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PHOTO: wocintechchat.com

In the age of robotic process automation and artificial intelligence, the need for digital literacy has become essential for today’s technology workers. 

So let's explore the connections between digital literacy and employee experience and its implications on digital workplace technology purchase decision-making.

What Is Digital Literacy?

Let’s start by laying some groundwork. What do we mean by “digital literacy”? Researcher Elizabeth Marsh provided this thoughtful definition

Digital literacy in the workplace is the awareness, mindset and ability of individuals to confidently use digital workplace tools responsibly and effectively in order to solve problems, be productive, support well-being and thrive at work by processing and applying information and data, creating content, connecting and collaborating with other people, and reflecting on and adapting one’s digital practices.

In another article on digital literacy, Jed Cawthorne notes that in order “... to provide an excellent customer service experience you need engaged, informed and empowered employees.” Cawthorne asserts that the digital workplace tools that employees use can either help or hinder the employee experience. He further notes that there is no shortage of tools from which to choose, and that choosing the right one for the job is key to promoting digital literacy.

But which tools best support digital literacy? The answer is simple. Sort of.

Related Article: Digital Proficiency: Literacy, Fluency and Mastery

Simplicity and Digital Literacy

I couldn’t help but think when reading another of Marsh's articles that today’s knowledge worker has a lot to think about and manage all at once and in real time. My gut feeling was that all of that complexity can’t be good for the employee experience.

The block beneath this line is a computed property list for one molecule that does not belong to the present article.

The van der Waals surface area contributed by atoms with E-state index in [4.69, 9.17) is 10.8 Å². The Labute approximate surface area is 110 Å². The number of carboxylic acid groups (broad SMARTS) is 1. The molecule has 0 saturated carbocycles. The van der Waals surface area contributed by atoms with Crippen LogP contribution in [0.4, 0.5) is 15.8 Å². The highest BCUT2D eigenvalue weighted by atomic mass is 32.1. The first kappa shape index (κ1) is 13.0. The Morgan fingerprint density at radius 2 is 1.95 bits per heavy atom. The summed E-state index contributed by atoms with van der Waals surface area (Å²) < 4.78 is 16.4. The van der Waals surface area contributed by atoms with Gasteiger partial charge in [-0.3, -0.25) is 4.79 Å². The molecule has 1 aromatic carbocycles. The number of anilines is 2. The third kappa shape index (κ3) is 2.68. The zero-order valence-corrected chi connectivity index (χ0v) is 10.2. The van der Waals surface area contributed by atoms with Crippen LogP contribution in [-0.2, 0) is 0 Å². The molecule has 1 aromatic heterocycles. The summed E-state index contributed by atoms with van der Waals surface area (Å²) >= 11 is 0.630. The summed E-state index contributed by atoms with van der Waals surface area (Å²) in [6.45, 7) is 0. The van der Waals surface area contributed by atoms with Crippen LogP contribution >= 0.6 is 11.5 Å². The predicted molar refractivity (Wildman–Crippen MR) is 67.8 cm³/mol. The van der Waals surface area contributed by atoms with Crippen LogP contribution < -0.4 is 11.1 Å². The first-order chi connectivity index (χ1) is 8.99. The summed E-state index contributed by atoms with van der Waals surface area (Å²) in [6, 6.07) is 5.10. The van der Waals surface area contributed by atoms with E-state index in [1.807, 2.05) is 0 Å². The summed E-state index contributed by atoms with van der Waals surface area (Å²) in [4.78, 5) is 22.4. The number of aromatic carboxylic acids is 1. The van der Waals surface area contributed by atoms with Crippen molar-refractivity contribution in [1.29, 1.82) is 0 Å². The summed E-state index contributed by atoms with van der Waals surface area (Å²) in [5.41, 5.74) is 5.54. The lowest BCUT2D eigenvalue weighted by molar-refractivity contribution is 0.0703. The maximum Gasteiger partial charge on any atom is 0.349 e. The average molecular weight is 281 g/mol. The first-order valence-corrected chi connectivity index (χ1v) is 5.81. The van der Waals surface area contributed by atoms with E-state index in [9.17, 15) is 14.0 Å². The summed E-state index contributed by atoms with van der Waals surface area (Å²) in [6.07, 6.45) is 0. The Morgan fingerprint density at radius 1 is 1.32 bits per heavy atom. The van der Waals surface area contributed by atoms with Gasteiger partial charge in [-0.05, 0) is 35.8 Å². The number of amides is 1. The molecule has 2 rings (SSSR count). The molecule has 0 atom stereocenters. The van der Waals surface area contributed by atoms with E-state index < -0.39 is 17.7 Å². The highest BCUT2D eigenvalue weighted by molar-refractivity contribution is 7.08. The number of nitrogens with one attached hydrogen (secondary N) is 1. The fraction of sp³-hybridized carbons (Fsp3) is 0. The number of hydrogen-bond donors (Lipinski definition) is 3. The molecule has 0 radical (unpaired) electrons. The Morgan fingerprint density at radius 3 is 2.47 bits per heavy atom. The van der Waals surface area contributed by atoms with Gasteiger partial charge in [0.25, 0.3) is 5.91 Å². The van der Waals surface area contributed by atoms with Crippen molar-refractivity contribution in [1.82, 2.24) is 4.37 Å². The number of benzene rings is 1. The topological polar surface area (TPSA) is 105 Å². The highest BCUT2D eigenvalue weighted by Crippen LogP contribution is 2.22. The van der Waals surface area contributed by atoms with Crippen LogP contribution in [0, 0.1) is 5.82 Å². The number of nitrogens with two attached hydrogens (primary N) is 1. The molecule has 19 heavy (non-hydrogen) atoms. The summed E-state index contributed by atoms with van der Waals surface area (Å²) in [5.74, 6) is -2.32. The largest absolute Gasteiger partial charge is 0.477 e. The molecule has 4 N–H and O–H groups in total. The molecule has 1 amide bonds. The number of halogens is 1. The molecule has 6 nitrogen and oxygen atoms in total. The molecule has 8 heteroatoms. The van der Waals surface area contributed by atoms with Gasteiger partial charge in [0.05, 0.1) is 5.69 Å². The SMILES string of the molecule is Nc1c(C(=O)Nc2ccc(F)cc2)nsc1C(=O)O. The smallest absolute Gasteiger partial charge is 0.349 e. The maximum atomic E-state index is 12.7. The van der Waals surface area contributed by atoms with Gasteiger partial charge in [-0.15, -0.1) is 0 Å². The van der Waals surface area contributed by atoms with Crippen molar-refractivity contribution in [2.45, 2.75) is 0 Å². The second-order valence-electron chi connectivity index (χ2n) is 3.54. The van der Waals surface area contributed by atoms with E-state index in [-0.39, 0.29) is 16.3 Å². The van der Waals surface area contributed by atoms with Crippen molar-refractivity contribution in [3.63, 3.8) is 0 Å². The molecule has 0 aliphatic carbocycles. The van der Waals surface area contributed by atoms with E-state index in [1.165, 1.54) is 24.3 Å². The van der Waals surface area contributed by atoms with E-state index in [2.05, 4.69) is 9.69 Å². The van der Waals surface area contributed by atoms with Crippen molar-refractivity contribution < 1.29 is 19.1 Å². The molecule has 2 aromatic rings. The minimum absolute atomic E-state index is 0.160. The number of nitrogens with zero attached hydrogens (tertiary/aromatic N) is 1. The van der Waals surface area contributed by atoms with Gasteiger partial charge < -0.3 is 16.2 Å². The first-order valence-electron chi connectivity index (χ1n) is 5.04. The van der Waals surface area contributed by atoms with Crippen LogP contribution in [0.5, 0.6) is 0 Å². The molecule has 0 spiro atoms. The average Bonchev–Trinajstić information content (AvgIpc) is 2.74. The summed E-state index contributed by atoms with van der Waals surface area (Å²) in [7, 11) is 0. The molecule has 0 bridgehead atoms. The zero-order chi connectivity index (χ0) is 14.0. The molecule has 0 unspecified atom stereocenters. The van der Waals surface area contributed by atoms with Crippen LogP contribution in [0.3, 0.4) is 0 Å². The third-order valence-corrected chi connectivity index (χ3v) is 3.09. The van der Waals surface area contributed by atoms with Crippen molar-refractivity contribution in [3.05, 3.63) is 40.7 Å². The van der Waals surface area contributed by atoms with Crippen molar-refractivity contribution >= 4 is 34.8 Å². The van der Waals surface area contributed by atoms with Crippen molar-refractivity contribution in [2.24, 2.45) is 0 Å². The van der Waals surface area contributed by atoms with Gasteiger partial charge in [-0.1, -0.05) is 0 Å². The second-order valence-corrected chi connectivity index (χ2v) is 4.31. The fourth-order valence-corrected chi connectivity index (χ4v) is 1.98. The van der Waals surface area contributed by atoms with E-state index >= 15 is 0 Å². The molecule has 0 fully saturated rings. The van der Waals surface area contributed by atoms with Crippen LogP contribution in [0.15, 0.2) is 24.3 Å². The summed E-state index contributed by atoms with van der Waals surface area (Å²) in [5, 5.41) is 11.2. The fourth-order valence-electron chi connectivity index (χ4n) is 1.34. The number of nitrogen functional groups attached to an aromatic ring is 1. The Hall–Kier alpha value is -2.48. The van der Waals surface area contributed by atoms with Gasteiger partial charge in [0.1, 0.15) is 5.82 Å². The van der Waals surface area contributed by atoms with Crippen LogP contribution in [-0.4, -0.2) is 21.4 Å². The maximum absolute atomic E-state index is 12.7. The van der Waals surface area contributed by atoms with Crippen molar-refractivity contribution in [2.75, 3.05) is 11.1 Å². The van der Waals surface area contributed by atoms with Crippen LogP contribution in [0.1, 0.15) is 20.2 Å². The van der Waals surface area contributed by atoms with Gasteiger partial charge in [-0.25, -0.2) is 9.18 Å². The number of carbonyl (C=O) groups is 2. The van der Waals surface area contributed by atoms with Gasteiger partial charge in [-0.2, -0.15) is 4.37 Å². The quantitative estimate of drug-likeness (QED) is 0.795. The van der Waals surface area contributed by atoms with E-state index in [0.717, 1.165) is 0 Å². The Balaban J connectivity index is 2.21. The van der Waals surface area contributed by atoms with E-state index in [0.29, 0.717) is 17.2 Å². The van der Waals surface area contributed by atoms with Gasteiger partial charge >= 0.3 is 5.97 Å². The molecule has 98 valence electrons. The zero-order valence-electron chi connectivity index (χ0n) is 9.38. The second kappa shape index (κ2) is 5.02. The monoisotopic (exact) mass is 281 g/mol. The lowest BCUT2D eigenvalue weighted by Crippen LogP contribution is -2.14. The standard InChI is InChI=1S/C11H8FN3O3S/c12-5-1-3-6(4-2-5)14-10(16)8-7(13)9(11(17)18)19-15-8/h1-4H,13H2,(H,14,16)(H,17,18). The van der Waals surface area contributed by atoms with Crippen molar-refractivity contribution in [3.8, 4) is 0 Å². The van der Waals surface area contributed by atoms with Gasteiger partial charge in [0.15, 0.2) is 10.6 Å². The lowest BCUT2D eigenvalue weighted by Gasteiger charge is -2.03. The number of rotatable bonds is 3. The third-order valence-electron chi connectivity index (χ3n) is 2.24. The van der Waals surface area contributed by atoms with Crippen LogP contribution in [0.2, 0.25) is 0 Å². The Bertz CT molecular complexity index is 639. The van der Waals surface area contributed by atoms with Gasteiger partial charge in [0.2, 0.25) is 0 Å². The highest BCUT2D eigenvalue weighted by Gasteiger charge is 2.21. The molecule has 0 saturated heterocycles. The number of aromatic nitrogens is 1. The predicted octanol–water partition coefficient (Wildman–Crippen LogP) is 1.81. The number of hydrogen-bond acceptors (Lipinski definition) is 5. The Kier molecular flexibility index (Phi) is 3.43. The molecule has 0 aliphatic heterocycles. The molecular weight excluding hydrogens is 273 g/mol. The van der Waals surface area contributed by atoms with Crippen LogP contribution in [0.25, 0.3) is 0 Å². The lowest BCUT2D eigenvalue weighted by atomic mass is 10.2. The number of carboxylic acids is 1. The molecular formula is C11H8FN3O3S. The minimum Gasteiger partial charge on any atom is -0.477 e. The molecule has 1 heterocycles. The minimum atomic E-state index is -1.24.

Ricardo Saltz Gulko addressed complexity when he wrote about the customer experience of business technology users (i.e., the employee experience with digital workplace tools) for the Customer Bliss blog. In his post, Gulko provided some interesting excerpts from Siegel + Gale research, and concluded that, “Simplicity can win the day.” But what does “simple” really mean?

Writing for Wired Magazine, Robert Hoekman Jr. further distilled the concept of simplicity down to its essence: Clarity.

Hoekman contends that while not everything can be made to be simpler, everything can be made to be more clear. And although he is referring to web user experience design, Hoekman provides six useful guidelines to achieving clarity, which I’ll summarize as:

  • Put as little into the user interface (including features) as possible.
  • Give the user visual cues so they feel more confident they are in the right place, understand things in the right way, and take the right actions.
  • Organize information on a screen to guide the user through it.
  • When there’s only one choice, make it on behalf of the user.

Related Article: Is the Solution to Information Overload More Technology?

Making Buying Decisions Simple

Gulko offers a simple rule of thumb when it comes to purchasing digital workplace tools:

When we decide to acquire an enterprise technology solution, one key to consider: will this make the work of the C-Suite easier, or will it make the future of work for the entire employee base (the employee experience) better?

I would contend — and I believe the authors quoted herein would agree — that if a given tool is comparatively easier to use, so long as it otherwise addresses your requirements, then you should prefer it to more complex offerings. Everyone wants to succeed at their jobs — and success benefits the business and the individual. We can set people up for success by providing tools that are easier to use and thereby shortening the distance to digital literacy. And that spells a win-win for everyone, no?